Another dark spot on the structured product map comes from South Korea, with latest figures showing that sales of equity-linked securities (ELS) fell to KRW15.2 trillion in the first quarter of 2021 from a yearly high of KRW26 trillion at the end of 2020. The number of ELS issued in Q1 21 increased 27.4% to 4,240 quarter-on-quarter, or up 3.9% year-on-year despite decreasing sales. This shift is related to tightened rules on ‘highly complex investment products introduced by the SFC ‘strengthen investor protection’ in light of the mis-selling crisis in 2019, which came into effect on 2 February.

ESG is always a topic that garners a fair amount of attention, and this latest headline from Mexico is no exception. The Mexican arm of Scotiabank has rolled out its first MXN-denominated structured note tied to the IndexAmericas, an corporate sustainability index developed by the Inter-American Development Bank and commercialised by BNP Paribas. IndexAmericas is the first of its kind to be built by a multilateral development bank as well as the first in the LAC markets to be fully aligned with the United Nations’ Sustainable Development Goals.

In other innovation news, Citi’s multi-asset active allocation solution, developed in partnership with BlackRock as allocation provider and distributed so far in Asia via a third party private bank and retail aggregator, is gaining traction as demand for QIS and active management increases. Citi has entered a new phase in its cooperation with BlackRock with the launch of a call option certificate (warrant) linked to the Citi Multi Asset Active Allocation VT 4.5 Index (CIXBMAB5 index or MA3 index).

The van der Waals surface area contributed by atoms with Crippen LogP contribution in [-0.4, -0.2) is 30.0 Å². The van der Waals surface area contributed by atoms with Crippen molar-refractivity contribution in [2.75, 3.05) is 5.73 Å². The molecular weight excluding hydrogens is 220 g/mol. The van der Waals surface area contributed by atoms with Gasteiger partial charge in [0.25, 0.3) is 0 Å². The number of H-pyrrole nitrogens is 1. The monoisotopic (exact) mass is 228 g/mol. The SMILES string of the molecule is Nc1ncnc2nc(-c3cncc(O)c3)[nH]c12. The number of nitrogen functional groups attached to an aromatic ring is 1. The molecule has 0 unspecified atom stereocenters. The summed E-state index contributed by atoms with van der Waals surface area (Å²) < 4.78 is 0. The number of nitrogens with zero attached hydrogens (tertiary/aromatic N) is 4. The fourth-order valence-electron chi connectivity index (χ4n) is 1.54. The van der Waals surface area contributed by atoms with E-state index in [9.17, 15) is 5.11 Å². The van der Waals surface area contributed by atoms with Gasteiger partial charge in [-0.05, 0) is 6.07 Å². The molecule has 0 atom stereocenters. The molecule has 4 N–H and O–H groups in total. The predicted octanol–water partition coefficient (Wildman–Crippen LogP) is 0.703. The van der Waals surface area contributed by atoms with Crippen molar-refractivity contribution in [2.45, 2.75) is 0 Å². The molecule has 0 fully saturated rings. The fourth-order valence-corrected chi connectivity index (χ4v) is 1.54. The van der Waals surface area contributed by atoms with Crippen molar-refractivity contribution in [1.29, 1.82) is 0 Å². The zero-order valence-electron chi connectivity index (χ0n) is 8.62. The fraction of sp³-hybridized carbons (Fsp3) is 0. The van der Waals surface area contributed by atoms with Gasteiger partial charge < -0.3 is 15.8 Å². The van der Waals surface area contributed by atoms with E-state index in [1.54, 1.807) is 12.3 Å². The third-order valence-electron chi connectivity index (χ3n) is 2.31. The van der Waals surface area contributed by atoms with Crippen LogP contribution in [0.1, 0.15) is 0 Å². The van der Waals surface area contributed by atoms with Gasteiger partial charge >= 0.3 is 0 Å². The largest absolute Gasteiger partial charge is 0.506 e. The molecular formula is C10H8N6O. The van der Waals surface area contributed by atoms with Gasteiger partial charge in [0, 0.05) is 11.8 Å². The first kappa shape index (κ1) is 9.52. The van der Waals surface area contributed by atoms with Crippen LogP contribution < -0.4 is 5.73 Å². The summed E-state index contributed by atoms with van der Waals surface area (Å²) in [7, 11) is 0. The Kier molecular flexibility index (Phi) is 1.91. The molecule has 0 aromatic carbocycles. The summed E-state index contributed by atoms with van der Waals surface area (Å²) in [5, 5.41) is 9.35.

With absolute rates at low levels, the structuring of funded solutions does not work anymore, says Jennifer Wong, Citi’s head of private banking sales Apac.

“[…] more retail investors in the region are beginning to accept the idea of trading warrant certificates for different investment needs, for example upside participation, hedging and outperformance/dispersion. As long as the warrant’s premium remains below [2-3]% pa, they're happy to pay,” she said.

Staff moves in Asia Pacific have increased in the past few months, with the latest coming from UBS, which has seen Bilal Al-Ali, head of Apac structured sales leave the Swiss bank after 12 years. The structured products banker will join Morgan Stanley as head of the US bank’s structured sales team for Apac. No reporting lines have been disclosed. Al-Ali declined to comment. Chuan Ji Lim, former strategy director of Hashstacs (aka Stacs), a Singaporean fintech company, joined UBS as Asean business manager on 8 March based in Singapore.

Over in the US, InspereX, the new tech-driven fixed income market distribution and trading firm formed by the merger of Incapital Holdings and 280 CapMarkets, has announced two appointments in its wealth management solutions division. The US firm has hired Nicholas Whiteley as managing director, market-linked products origination, and alternative distribution, while Bob McDermott has been promoted to managing director, national sales manager.